The Picture of Dorian Gray
Symbolism, Imagery, Allegory
Even if you've never read this book, chances are you know exactly what the deal with the infamous picture is. Articles about celebrities' age-defying secrets name drop Dorian. There's a Dorian Gray syndrome. Dorian Gray pops up in scholarly articles about psychoanalysis, and about narcissism in politics.
The portrait is a kind of living allegory, a visible interpretation of Dorian's soul. Early in the novel this painting seems to be infused with nostalgia for lost youth, and the scary frailty of human life:
For there would be a real pleasure in watching it. He would be able to follow his mind into its secret places. This portrait would be to him the most magical of mirrors. As it had revealed to him his own body, so it would reveal to him his own soul. And when winter came upon it, he would still be standing where spring trembles on the verge of summer. When the blood crept from its face, and left behind a pallid mask of chalk with leaden eyes, he would keep the glamour of boyhood. Not one blossom of his loveliness would ever fade. Not one pulse of his life would ever weaken. Like the gods of the Greeks, he would be strong, and fleet, and joyous. What did it matter what happened to the coloured image on the canvas? He would be safe. That was everything. (8.25)
But we can read this symbol, ultimately, as a commentary on the ways in which evil can often be hidden away from sight. Basically, the picture represents Dorian's inner self, which becomes uglier with each passing hour and with every crime he commits:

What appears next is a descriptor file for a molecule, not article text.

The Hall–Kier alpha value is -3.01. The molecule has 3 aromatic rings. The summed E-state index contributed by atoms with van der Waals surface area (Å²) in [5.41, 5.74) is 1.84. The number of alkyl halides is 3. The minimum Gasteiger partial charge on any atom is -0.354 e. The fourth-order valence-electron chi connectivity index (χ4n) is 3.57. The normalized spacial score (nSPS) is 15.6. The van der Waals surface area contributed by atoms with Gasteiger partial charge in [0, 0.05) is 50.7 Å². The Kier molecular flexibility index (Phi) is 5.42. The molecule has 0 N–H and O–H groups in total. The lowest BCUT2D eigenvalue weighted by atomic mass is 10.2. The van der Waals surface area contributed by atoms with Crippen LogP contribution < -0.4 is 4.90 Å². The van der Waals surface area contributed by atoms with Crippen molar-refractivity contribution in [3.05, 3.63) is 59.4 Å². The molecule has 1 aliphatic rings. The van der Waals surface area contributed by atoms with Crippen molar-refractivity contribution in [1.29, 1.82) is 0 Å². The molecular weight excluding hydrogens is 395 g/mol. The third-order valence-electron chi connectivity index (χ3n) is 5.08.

Hour by hour, and week by week, the thing upon the canvas was growing old. It might escape the hideousness of sin, but the hideousness of age was in store for it. The cheeks would become hollow or flaccid. Yellow crow's feet would creep round the fading eyes and make them horrible. The hair would lose its brightness, the mouth would gape or droop, would be foolish or gross, as the mouths of old men are. There would be the wrinkled throat, the cold, blue-veined hands, the twisted body, that he remembered in the grandfather who had been so stern to him in his boyhood. The picture had to be concealed. There was no help for it. (10.14)
This picture is the image of Dorian's true nature and, as his soul becomes increasingly corrupt, its evil shows up on the surface of the canvas. It seems that Dorian himself isn't completely free of the picture's influence: as it becomes uglier and uglier, Dorian pretty much loses it. It becomes a kind of conscience, and it reminds Dorian constantly of the evil at the heart of his nature. (Check out our "Character Analysis" of Dorian Gray for more about the man and the portrait.)